Nuthatch Foraging on Tree Bark. Photo ⓒ Tim Geiss

Sapsucker Visiting a Suet Feeder. Photo ⓒ Tim Geiss

Titmouse Lighting on the Branch of a Backyard Tree ⓒ Tim Geiss

Some Additional, Excellent Resources for Gardeners and Wildlife Enthusiasts …

The Audubon Backyard Birdwatcher: Birdfeeders and Bird Gardens

The Backyard Bird Feeder's BibleThe Backyard Bird Feeder’s Bible: The A-to-Z Guide To Feeders, Seed Mixes, Projects, And Treats (Rodale Organic Gardening Book)

projectsforbirdersgarden200Projects for the Birder’s Garden: Over 100 Easy Things That You can Make to Turn Your Yard and Garden into a Bird-Friendly Haven

 Special Bird Photographs Taken for This Post Are, As Noted, â“’ Tim Geiss. All Other Photography and Text â“’ Michaela Medina/The Gardener’s Eden. All images, articles and content on this site (with noted exceptions), are the original, copyrighted property of The Gardener’s Eden and may not be reposted, reproduced or used in any way without prior written consent. Contact information is in the left side bar. Please do not take my photographs without asking first. Thank you! 

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Feathering the Nest: Providing for Birds This Spring in the Garden…

February 15th, 2010 § Comments Off on Feathering the Nest: Providing for Birds This Spring in the Garden… § permalink

My dad’s homemade wren and bluebird houses, cleaned, ready and waiting for placement…

Well, I have pulled out my bird houses, but as you can see, they won’t be filled with tenants anytime soon. It’s snowing here in the Green Mountains today. Nothing major, thank goodness, but we may be getting some accumulating snow tomorrow, (sigh). Still, now is a good time to start thinking about bird houses and their placement in the landscape. Birds are of course essential in every backyard eden. Beyond their obvious beauty and the poetry of their song, birds are the ultimate in organic insect control. Consider that a single insectivorous, (bug eating), bird can consume more than 100 bugs per day. If that isn’t reason enough to set out bird houses, feeders and bird baths, I don’t know what is!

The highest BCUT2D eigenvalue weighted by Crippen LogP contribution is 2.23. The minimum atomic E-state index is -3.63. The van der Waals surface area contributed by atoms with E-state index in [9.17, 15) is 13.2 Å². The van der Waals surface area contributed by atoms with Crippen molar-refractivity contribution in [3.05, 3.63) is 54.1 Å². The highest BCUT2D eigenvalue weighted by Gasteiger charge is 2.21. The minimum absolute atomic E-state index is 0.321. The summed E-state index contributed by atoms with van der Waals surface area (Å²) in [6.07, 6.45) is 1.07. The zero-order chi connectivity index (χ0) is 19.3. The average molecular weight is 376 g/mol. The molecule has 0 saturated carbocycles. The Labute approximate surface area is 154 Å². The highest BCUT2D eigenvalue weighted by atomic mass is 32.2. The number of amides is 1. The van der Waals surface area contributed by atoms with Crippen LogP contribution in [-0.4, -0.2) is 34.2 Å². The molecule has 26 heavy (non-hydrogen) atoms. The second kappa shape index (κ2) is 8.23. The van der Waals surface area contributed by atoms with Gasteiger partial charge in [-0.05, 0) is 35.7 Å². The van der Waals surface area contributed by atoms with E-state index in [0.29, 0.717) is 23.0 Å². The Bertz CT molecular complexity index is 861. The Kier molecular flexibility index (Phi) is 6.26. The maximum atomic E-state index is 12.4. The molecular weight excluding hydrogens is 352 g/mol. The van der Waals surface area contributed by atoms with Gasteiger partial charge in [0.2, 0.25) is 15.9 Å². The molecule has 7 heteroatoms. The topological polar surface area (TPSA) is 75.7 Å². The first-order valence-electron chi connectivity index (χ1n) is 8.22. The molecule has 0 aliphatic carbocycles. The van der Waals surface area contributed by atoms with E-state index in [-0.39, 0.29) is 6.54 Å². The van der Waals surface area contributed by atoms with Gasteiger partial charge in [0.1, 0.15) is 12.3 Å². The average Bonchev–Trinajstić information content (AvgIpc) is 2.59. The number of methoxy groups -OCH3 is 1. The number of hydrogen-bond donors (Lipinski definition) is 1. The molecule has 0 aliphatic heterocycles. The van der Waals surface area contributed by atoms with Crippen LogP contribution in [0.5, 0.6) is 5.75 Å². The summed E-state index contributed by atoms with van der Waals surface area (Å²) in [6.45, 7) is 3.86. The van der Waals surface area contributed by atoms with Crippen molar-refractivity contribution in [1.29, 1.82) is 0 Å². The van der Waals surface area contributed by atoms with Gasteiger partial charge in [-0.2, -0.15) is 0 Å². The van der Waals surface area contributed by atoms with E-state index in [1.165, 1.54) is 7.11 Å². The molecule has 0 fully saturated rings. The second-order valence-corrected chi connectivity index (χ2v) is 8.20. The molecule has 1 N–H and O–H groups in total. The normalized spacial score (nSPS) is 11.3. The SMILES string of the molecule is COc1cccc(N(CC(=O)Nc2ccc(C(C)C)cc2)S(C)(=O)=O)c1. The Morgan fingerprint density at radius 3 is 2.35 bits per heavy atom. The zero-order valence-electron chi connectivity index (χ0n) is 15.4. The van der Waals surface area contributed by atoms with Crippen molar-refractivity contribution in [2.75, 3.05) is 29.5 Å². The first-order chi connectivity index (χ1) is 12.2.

Beautiful functionality: image from Terrain

The trouble is, many bird houses and feeders are unattractive. I am always on the lookout for beautiful, functional garden objects, both for my own garden and for my client’s landscapes. As a garden designer, I can be pretty critical. Simple and natural objects always looks best to my eye. Below I have linked some beautiful and useful bird houses available online from Duncraft and Terrain. There are some others listed in the Potting Shed page, and in my previous post on birds. You can also build your own houses from kits. For awhile, my dad was on a real bird house manufacturing kick. He started with a simple kit, like the ones linked below from Duncraft, and then he graduated to patterns, and eventually he developed some of his own designs. The bird houses above, (top photo), and probably fifty others, were created by my father over the course of a single winter. He’s moved on to other projects now, (much to my mother’s delight, I am sure), but I still love and use his handcrafted bird havens and feeders. If you are even the least bit crafty, bird houses are very easy to build from kits and patterns, (more on this subject will be coming soon).

Lovely green moss bird house from Terrain

I like to encourage bird house and feeder construction as a winter project for families with children. Respect for the natural world is usually something we learn from our parents or other important adults in our lives. If you have youngsters in your circle, lead them to The Audubon Society via their wonderful website, and encourage their interest in identifying birds through quality guidebooks. There are more useful bird-centric links in the blogroll at right. Now is a good time to clean and look over old birdhouses for safety and disease prevention. Before you get busy with yard work, think about bird house placement and get things up and ready before the new rush of tenants arrive. I am really looking forward to the return of songbirds. Aren’t you? My favorite is Vermont’s state bird, the hermit thrush. What birds visit your garden in summer? Do you put up birdhouses?

Natural Twig Bird House, $38, Available at:  Terrain

Vintage-Inspired Bird Notebook : $12 from Terrain

Ceramic Gourd Bird House, $32.95, Available at: Terrain

Natural and stylish: Duncraft’s Pretty Thatched Roof Nesting Pocket – $7.95

Simple, unobtrusive and classic: Duncraft’s Basic Bird Houses from $12.95

Build your own bird houses with easy kits (a great winter project with kids):  Bird House Kits in solid wood for only $15.95 from Duncraft

A functional and beautiful garden ornament, (great for wedding/housewarming):  Duncraft’s Beautiful Copper Roofed Songbird House – $99.95

More beautiful and functional houses, havens, feeders and more are available online at: Duncraft Bird Houses